In this scenario, the new U.S. president strikes the iron while it is hot, taking advantage of the Arab rush to normalization and the widespread global rejection, even from Zionists, of Trump's vision and the annexation plan for a variety of reasons, including for instance, that it would open a path to the establishment of a single state, thereby tainting the Jewish state's 'purity', or to demarcating Israel's borders by establishing a Palestinian state on part of the West Bank and the Gaza Strip at a time while the most hardline Zionists want to leave the door open to mass expulsion of Palestinians, even those with Israeli citizenship, to enable the establishment of 'Greater Israel' with the least possible Palestinian population. This is the purpose behind proposed plans such as an 'alternative homeland' in Jordan, expansion into Sinai to establish a Palestinian state there, and the 'seven emirates' [semi-autonomous Palestinian localities] plan among others.
This is an unlikely scenario, especially since Biden will take care not to anger Israel again, as his anticipated revival of the nuclear deal with Iran will be sure to enrage it. Biden can make greater progress in the political process if reports that the PA will resume security and civil coordination [with Israel], unilaterally return to Oslo (a fatal mistake, if it occurs), and receive [Israeli-held] tax allocations (a longstanding demand, as they are Palestinian funds) immediately before Biden takes office, are correct. According to this scenario, the PA will offer new concessions at length to enable a solution that involves a 'state' over an area that is a compromise between the Clinton Parameters and Trump's vision. In this case, the prospect of reconciliation and elections will become more remote.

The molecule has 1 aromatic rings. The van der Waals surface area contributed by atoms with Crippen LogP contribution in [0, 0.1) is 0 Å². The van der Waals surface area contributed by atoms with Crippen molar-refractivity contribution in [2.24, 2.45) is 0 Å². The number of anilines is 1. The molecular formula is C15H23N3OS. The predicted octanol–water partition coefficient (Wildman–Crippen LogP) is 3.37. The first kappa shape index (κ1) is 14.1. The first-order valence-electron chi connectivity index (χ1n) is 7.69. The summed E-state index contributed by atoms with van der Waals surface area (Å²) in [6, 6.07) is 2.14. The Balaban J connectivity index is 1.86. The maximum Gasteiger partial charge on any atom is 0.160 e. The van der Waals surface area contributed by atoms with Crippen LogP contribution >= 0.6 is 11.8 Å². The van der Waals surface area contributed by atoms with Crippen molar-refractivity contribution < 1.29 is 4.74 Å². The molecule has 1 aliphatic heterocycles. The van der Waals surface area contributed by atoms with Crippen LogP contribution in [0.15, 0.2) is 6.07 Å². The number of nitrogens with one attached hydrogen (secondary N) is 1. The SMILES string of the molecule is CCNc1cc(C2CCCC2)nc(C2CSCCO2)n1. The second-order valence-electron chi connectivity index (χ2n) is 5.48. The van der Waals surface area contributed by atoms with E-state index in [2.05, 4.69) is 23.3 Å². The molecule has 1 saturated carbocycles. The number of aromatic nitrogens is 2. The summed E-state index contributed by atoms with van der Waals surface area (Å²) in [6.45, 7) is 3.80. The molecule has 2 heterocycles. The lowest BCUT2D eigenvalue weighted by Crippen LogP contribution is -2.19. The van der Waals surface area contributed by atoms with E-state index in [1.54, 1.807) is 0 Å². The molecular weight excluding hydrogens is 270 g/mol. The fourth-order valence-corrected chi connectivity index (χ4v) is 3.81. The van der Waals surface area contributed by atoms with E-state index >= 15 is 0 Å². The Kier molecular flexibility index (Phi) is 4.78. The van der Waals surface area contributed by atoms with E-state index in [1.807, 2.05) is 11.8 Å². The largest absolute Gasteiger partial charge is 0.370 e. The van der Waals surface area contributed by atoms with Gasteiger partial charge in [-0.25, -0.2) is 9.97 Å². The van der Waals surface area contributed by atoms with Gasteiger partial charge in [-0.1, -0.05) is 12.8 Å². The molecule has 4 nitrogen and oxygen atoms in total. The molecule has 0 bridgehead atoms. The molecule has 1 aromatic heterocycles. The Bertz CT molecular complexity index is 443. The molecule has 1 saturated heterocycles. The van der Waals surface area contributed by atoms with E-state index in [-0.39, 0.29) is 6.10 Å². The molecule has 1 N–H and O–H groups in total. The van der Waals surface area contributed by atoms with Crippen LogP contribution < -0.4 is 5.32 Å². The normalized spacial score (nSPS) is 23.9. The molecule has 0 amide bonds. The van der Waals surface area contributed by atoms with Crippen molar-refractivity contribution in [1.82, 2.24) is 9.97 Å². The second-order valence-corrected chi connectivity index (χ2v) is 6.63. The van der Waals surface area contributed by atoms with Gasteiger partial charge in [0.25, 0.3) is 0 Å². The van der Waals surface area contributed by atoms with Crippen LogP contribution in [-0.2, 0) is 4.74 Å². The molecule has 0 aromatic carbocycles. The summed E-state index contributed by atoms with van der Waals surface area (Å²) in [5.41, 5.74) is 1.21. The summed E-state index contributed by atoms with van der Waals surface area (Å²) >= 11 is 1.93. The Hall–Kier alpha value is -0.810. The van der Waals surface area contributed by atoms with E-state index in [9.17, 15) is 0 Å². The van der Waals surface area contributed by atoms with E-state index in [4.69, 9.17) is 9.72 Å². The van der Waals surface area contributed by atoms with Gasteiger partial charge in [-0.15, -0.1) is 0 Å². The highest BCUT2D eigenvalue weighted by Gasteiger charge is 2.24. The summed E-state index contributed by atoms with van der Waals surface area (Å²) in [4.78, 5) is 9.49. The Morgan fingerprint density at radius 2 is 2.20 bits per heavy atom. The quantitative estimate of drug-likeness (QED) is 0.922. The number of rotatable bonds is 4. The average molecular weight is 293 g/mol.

In order for this scenario to proceed, it requires the Palestinians, especially the president, to make a decision to take what they can get. It also either requires Palestinian unity based on a flexible, lesser [national] program that accommodates the Quartet's conditions or their approximations, or a strike against Hamas and other forces in the Gaza Strip so as to incapacitate them from foiling this scenario. This is also unlikely because the costs to the U.S., Israelis, and Palestinians are not feasible.